Saint John of the Cross, Priest and Doctor

John (Juan de Yepes Alvarez) was born in 1542 of a noble but impoverished family in a small community near Avila. His father gave up wealth and status when he married a weaver’s daughter and was disowned by his family. Following the death of his father at an early age, John’s widowed mother kept the poor family together as they went from place to place until they reached Medina del Campo in 1551. There John worked in a hospital for people with incurable diseases and studied humanities at a Jesuit school from 1559-1563.

On 24 February, 1563, he joined the Carmelite Order and took the name Juan de Santo Matia (John of St Mathias). In the following year, he made his first profession as a Carmelite, and went on to study philosophy and theology at the Colegio de San Andres in Salamanca. He had as one of his teachers, Fray Luis de Leon, who was an expert in biblical studies and who would influence John’s own later writing. John was ordained priest in 1567, but then felt drawn to the solitary and contemplative life of the Carthusians.

In the meantime, he met Teresa of Avila in Medina del Campo, and was persuaded by her to join the reform of the Order, which she had initiated for the Carmelite Sisters, and for which she had been authorised to include two houses of friars. John strongly supported her belief that the order should return to its life of prayer.

The following year, on 28 November, 1568, he started this reformation at Duruelo together with Fr Antonio de Jesús de Heredia. John, still in his 20s, continued to work as a helper of Teresa until 1577, founding monasteries around Spain and taking an active part in their government.

In 1571, he became rector of a Carmelite study house attached to the university in Alcala. From 1572 to 1577, he was confessor to the Carmel at Avila, the mother house of Teresa’s reform.

The followers of John and Teresa differentiated themselves from the non-reformed communities by calling themselves the “Discalced”, i.e. barefoot, while the non-reformed were “calced” Carmelites. (Today the Discalced carry the letters ‘OCD’ after their name while the Calced use ‘O. Carm.’)

Many traditional Carmelites felt threatened by the reform, and on the night of 3-4 December, 1577, John was taken and put in prison by the unreformed Carmelites, following a general chapter (meeting) in Piacenza, which rejected the reform and refused to allow houses to follow it.

John was detained in Toledo under appalling conditions, which included a lashing in the presence of the community at least once a week, and being locked in a cell six feet by 10 feet. There was only one tiny window high up near the ceiling. Yet in that unbearable dark, cold and desolation, his love and faith burnt like a bright flame. It was here that he composed the bulk of his most famous poem, Spiritual Canticle.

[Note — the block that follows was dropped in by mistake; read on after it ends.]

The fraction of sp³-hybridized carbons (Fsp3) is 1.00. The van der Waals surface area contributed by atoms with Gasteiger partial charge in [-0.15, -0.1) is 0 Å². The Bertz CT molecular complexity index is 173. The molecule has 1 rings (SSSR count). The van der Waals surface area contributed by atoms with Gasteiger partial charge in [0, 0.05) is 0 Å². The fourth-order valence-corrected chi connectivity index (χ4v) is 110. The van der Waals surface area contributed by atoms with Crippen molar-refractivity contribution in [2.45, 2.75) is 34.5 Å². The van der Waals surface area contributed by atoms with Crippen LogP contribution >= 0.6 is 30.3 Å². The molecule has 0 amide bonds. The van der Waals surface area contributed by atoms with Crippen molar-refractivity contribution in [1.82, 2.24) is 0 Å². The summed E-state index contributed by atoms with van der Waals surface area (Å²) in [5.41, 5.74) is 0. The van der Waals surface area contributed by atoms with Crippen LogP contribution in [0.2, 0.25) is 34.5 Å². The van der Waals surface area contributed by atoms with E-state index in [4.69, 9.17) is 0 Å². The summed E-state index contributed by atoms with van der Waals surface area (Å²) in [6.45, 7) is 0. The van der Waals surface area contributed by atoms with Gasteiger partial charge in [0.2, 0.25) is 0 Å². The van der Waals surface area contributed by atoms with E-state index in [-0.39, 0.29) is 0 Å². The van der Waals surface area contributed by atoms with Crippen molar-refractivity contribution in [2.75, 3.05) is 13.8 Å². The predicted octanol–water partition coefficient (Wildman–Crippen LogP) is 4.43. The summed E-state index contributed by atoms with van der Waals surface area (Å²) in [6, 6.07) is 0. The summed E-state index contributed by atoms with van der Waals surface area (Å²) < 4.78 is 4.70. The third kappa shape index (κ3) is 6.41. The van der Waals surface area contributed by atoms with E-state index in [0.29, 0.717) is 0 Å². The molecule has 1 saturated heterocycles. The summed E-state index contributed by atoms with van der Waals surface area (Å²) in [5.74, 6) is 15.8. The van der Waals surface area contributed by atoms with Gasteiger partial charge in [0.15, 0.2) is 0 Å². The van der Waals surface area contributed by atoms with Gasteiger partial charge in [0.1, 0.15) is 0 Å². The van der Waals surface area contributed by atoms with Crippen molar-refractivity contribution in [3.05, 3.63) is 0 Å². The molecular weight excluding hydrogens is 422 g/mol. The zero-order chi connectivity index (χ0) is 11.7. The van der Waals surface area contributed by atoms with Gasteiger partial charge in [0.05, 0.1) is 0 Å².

After nine months, on 15 August, 1578, John escaped by unscrewing the lock on his door and slipping past the guard. Taking with him the poetry he had written in prison, he got out through a window using a rope made of bed blankets. Having no idea where he was, he let a dog lead him to where there were people. He hid from his pursuers in a convent infirmary where he read his poetry to the sisters. From that time onward, his life was devoted to sharing and explaining his experience of God’s love. Soon after his escape, the Discalced friars were separated from the Calced.

Coming back to a normal life, he continued the task of reformation and the founding of new Discalced friaries in partnership with Teresa. In 1579, John set up a college at Baeza of which he was rector for three years. From 1582, the year of Teresa’s death, he was prior at Granada, and from 1588, at Segovia. In the last years of his life, he was the object of harsh treatment from Nicolas Doria, the Discalced Carmelites’ vicar-general. He was removed from all his responsibilities and banished to Ubeda, in the province of Andalusia, in the south of Spain, where he died on 14 December, 1591.

His writings were first published in 1618, and he was canonised by Pope Benedict XIII in 1726. In 1926, he was declared a Doctor of the Church by Pope Pius XI. Pope Paul VI moved his feast from 24 November to 14 December, the anniversary of his death.

Although physically a small man, John, as poet and mystic, was in every other way a giant. He combined in one person poetic sensitivity and eloquence, with the disciplined thinking of a philosopher and theologian. He left books on prayer and the spiritual life that are enduring classics. They include: Ascent of Mount Carmel, Dark Night of the Soul, A Spiritual Canticle of the Soul, and The Bridegroom Christ.

He is considered one of the leading poets in Spanish literature. Although his complete poems add up to less than 2,500 verses, two of them – the Spiritual Canticle and Dark Night of the Soul – are considered by many to be among the best poetry ever written in Spanish.

John’s life of poverty and persecution could have produced an embittered person. Instead it gave birth to a mystic full of warmth and compassion. He would ask:

Who has ever seen people persuaded to love God by harshness?


Where there is no love, put love – and you will find love.

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